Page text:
Located in Grand Rapids, Mich., Founders Brewing Company is an award-winning brewery that has experienced explosive growth in the last 10 years. Ranked the 15th largest brewery in the United States based on 2017 volume, this year the brewery expects to ship out about 650,000 barrels of beer. But all that growth, according to Founders’ Chief Production Officer Brad Stevenson, has brought with it some challenges.
“As we’ve grown, a lot of things went down the drain that we didn’t keep track of,” Stevenson said. “Our local municipality helped us recognize that [and] that we needed to know what those were.” Over the last several years, Stevenson said they’ve had to build the knowledge base and adopt technology to handle their wastewater more efficiently.
The City of Grand Rapids specifically had trouble managing the heavy loads of biological oxygen demand (BOD) and total suspended solids (TSS) coming from the Founders facility and levied high surcharges on the brewery. This motivated the company to examine its wastewater profile, and to install a side streaming system to manage high-strength waste from the brewing process.
“We [now] take tank bottoms, solids, and everything that we used to call liquid waste and collect [it] before going down the drain, and that lowered our BOD significantly,” Stevenson said. “We actually then found a resource for that. We now call it a liquid byproduct stream instead of a waste stream.”
In a continued partnership between Founders and the city, a designated pipe delivers nutritionally rich effluent from the brewery to the wastewater treatment plant.
“The municipality had a need for the nutrition of what was still coming down the drain … so they side stream our effluent and they hold it for when they need extra nutrition in their system,” Stevenson explained. “That has allowed our surcharges to drop further.”
Founders Brewing Company began side streaming brewery waste to avoid the high surcharges and fees the local municipality charged for sending these items down the drain.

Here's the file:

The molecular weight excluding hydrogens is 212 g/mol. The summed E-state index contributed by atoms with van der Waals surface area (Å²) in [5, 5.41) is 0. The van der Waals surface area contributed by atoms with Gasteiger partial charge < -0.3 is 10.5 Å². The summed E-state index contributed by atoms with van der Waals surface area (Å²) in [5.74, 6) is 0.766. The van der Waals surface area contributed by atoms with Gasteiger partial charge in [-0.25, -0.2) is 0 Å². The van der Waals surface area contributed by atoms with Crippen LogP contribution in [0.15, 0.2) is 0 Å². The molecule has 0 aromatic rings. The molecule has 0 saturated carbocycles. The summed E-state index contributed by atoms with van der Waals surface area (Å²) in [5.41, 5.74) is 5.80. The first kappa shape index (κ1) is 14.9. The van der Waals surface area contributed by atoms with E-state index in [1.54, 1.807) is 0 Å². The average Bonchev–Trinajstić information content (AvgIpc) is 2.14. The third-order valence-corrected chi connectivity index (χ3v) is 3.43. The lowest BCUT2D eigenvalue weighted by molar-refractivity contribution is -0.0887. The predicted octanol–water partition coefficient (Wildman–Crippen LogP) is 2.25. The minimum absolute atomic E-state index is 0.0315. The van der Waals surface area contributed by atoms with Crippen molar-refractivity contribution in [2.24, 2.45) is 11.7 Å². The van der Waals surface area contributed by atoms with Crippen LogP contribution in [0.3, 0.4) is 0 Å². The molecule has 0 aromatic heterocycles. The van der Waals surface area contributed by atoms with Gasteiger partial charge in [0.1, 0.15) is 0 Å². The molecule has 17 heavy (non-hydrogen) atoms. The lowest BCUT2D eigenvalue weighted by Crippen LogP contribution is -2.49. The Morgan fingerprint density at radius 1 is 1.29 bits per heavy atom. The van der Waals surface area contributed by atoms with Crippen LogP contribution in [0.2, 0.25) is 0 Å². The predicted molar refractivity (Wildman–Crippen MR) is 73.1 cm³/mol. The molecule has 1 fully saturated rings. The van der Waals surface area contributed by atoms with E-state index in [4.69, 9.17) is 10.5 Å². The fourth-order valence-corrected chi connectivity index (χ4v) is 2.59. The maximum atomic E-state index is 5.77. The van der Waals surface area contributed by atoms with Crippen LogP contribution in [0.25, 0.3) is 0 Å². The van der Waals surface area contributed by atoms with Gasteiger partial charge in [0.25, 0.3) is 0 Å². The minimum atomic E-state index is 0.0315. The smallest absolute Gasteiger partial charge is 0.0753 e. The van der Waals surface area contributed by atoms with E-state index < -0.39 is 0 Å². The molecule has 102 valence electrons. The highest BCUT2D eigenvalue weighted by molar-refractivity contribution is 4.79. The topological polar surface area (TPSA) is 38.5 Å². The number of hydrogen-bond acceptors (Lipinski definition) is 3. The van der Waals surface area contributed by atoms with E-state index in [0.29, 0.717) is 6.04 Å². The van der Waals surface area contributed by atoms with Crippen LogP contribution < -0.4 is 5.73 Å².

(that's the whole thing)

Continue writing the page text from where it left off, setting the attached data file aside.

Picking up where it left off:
Off the Grid
With a production run of about 300,000 barrels a year, it’s quite impressive that Stone Brewing Company was able to reclaim about 17 million gallons of water last year at its Escondido, Calif., brewery. But for Charlie Arnold, it’s just the way they do things at Stone.
“Water is the most important part of the brewing process — about 80 percent worth,” the water operations supervisor said. “Our wastewater [is managed through] aerobic treatment with a membrane bioreactor (MBR), and then complete reverse osmosis recycling to the tune about 70,000 gallons a day. We reclaim everything we can use again and then all the industrial brine is discharged.”
The brewery maintains an NPDES permit for discharging to the Pacific Ocean, which ensures their treatment meets the strict standards set forth by the Environmental Protection Agency (EPA), but it has other benefits as well: mainly being off the municipal wastewater “grid.”
Stone Brewing Company’s Escondido brewery generates about 70,000 gallons per day of reclaimed water per production day. In 2017, the facility recycled about 17 million gallons of water.
“We never have to send [our wastewater] to the municipality,” Arnold said. In fact, February 2017 was the last time the brewery sent wastewater to the City of Escondido for treatment or disposal. Arnold said the reuse system has eliminated the surcharges paid on the remaining wastewater that the brewery still sends down the drain, while furthering the company’s sustainability goals.
“It’s at the heart of Stone’s mission, and it helps us and the City of Escondido at the same time,” he said. IWW
About the Author: Alanna Maya is the assistant editor for WaterWorld and Industrial WaterWorld magazines. Email her at [email protected].